Baltimore Oriole at Governor Bridge Natural Area

I’m posting Saturday’s images on Monday because a sudden cold had me in bed nearly all day yesterday. I’m still not 100%, but much better.

I went to Governor Bridge b cause I’ve done well there in past migrations, but this just hasn’t been my year. Plenty of Orioles, but no other migrants that I saw.

I photographed this Cardinal at an unusual angle.

I photographed this Cardinal at an unusual angle.

I see a lot of Blue Jays, but they don't often pose well.

I see a lot of Blue Jays, but they don’t often pose well.

Lots of Catbirds, everywhere I looked.

Lots of Catbirds, everywhere I looked.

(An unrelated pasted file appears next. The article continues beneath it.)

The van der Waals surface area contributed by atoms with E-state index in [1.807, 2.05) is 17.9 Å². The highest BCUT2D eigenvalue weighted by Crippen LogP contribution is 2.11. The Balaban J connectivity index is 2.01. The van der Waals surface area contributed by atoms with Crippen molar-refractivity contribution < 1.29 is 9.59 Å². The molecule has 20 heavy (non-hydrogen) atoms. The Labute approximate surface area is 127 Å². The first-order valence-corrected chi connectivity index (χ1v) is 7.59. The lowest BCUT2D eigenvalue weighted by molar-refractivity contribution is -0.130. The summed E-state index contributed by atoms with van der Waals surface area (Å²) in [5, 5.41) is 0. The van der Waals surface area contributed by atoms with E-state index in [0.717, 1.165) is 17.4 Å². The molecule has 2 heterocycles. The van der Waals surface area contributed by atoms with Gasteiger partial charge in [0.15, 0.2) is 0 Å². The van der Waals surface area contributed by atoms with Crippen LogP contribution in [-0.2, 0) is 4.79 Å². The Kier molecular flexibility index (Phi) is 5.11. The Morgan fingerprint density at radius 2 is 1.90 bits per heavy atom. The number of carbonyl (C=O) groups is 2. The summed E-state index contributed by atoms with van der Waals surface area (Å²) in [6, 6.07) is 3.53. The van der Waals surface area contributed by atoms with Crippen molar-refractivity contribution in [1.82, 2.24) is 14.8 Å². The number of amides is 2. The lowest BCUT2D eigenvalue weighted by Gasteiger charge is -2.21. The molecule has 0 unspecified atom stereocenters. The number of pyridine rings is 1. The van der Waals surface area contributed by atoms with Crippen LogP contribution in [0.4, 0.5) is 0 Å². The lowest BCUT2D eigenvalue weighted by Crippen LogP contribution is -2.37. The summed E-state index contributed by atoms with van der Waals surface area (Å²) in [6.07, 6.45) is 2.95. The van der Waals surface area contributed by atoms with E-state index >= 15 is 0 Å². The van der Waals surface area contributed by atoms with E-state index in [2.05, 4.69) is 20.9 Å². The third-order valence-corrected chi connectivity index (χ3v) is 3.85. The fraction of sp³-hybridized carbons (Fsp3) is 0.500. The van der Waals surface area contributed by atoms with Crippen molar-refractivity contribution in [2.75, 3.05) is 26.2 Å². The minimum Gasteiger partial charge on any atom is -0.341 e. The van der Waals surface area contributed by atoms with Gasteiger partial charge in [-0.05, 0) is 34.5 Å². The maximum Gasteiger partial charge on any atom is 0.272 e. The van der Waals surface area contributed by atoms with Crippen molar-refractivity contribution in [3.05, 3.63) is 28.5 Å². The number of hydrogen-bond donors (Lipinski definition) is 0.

Cornell: "It can be tricky to glimpse a Brown Thrasher in a tangled mass of shrubbery, and once you do you may wonder how such a boldly patterned, gangly bird could stay so hidden. Brown Thrashers wear a somewhat severe expression thanks to their heavy, slightly downcurved bill and staring yellow eyes, and they are the only thrasher species east of Texas. Brown Thrashers are exuberant singers, with one of the largest repertoires of any North American songbird."

Cornell: “It can be tricky to glimpse a Brown Thrasher in a tangled mass of shrubbery, and once you do you may wonder how such a boldly patterned, gangly bird could stay so hidden. Brown Thrashers wear a somewhat severe expression thanks to their heavy, slightly downcurved bill and staring yellow eyes, and they are the only thrasher species east of Texas. Brown Thrashers are exuberant singers, with one of the largest repertoires of any North American songbird.”

Red Eyed Vireos are still hanging around.

Red Eyed Vireos are still hanging around.

I saw 15-20 Baltimore Orioles today.

I saw 15-20 Baltimore Orioles today.

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